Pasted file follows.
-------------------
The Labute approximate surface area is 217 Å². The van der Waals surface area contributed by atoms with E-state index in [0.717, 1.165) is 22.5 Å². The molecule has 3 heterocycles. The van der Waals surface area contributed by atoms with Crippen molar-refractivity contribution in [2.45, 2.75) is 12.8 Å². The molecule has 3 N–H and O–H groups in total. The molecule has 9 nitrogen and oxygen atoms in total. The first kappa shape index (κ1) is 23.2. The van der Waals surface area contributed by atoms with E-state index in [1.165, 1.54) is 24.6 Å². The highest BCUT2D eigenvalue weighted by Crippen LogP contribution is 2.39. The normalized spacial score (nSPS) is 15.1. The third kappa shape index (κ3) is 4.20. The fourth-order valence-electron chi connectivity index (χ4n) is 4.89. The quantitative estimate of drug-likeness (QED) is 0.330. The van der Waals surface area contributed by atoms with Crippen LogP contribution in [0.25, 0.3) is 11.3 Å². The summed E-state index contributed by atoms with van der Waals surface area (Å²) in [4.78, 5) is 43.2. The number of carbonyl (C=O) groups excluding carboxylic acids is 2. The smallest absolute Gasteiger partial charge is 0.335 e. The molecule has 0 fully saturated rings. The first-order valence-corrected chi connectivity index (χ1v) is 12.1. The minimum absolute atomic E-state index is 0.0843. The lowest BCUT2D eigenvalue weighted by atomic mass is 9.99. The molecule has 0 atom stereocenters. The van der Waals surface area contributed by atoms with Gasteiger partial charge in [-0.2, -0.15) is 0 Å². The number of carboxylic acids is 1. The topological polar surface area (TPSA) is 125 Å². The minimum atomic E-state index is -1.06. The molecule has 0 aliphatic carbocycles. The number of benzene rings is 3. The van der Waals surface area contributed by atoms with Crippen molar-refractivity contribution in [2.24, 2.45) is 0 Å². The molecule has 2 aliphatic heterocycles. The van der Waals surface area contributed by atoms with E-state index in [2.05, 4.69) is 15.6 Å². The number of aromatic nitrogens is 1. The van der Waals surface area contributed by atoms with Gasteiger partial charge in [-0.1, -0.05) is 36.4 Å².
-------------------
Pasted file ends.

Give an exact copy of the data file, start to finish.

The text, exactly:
The Labute approximate surface area is 217 Å². The van der Waals surface area contributed by atoms with E-state index in [0.717, 1.165) is 22.5 Å². The molecule has 3 heterocycles. The van der Waals surface area contributed by atoms with Crippen molar-refractivity contribution in [2.45, 2.75) is 12.8 Å². The molecule has 3 N–H and O–H groups in total. The molecule has 9 nitrogen and oxygen atoms in total. The first kappa shape index (κ1) is 23.2. The van der Waals surface area contributed by atoms with E-state index in [1.165, 1.54) is 24.6 Å². The highest BCUT2D eigenvalue weighted by Crippen LogP contribution is 2.39. The normalized spacial score (nSPS) is 15.1. The third kappa shape index (κ3) is 4.20. The fourth-order valence-electron chi connectivity index (χ4n) is 4.89. The quantitative estimate of drug-likeness (QED) is 0.330. The van der Waals surface area contributed by atoms with Crippen LogP contribution in [0.25, 0.3) is 11.3 Å². The summed E-state index contributed by atoms with van der Waals surface area (Å²) in [4.78, 5) is 43.2. The number of carbonyl (C=O) groups excluding carboxylic acids is 2. The smallest absolute Gasteiger partial charge is 0.335 e. The molecule has 0 fully saturated rings. The first-order valence-corrected chi connectivity index (χ1v) is 12.1. The minimum absolute atomic E-state index is 0.0843. The lowest BCUT2D eigenvalue weighted by atomic mass is 9.99. The molecule has 0 atom stereocenters. The van der Waals surface area contributed by atoms with Gasteiger partial charge in [-0.2, -0.15) is 0 Å². The number of carboxylic acids is 1. The topological polar surface area (TPSA) is 125 Å². The minimum atomic E-state index is -1.06. The molecule has 0 aliphatic carbocycles. The number of benzene rings is 3. The van der Waals surface area contributed by atoms with Crippen molar-refractivity contribution in [2.24, 2.45) is 0 Å². The molecule has 2 aliphatic heterocycles. The van der Waals surface area contributed by atoms with E-state index in [2.05, 4.69) is 15.6 Å². The number of aromatic nitrogens is 1. The van der Waals surface area contributed by atoms with Gasteiger partial charge in [-0.1, -0.05) is 36.4 Å².